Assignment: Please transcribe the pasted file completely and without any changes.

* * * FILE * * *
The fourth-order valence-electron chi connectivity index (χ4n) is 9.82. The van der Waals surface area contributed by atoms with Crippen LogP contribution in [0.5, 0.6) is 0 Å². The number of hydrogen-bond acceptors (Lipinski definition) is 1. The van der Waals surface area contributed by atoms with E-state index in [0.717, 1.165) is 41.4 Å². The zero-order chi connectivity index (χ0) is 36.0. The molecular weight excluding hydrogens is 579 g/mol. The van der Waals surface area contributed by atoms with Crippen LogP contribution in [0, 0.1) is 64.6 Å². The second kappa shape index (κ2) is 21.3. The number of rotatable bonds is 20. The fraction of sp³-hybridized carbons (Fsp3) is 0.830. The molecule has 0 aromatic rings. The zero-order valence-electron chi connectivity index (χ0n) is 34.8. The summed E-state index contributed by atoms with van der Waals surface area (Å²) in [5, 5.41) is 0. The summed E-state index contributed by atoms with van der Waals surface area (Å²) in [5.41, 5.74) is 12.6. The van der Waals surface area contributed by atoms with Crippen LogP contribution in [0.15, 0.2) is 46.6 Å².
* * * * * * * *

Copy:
The fourth-order valence-electron chi connectivity index (χ4n) is 9.82. The van der Waals surface area contributed by atoms with Crippen LogP contribution in [0.5, 0.6) is 0 Å². The number of hydrogen-bond acceptors (Lipinski definition) is 1. The van der Waals surface area contributed by atoms with E-state index in [0.717, 1.165) is 41.4 Å². The zero-order chi connectivity index (χ0) is 36.0. The molecular weight excluding hydrogens is 579 g/mol. The van der Waals surface area contributed by atoms with Crippen LogP contribution in [0, 0.1) is 64.6 Å². The second kappa shape index (κ2) is 21.3. The number of rotatable bonds is 20. The fraction of sp³-hybridized carbons (Fsp3) is 0.830. The molecule has 0 aromatic rings. The zero-order valence-electron chi connectivity index (χ0n) is 34.8. The summed E-state index contributed by atoms with van der Waals surface area (Å²) in [5, 5.41) is 0. The summed E-state index contributed by atoms with van der Waals surface area (Å²) in [5.41, 5.74) is 12.6. The van der Waals surface area contributed by atoms with Crippen LogP contribution in [0.15, 0.2) is 46.6 Å².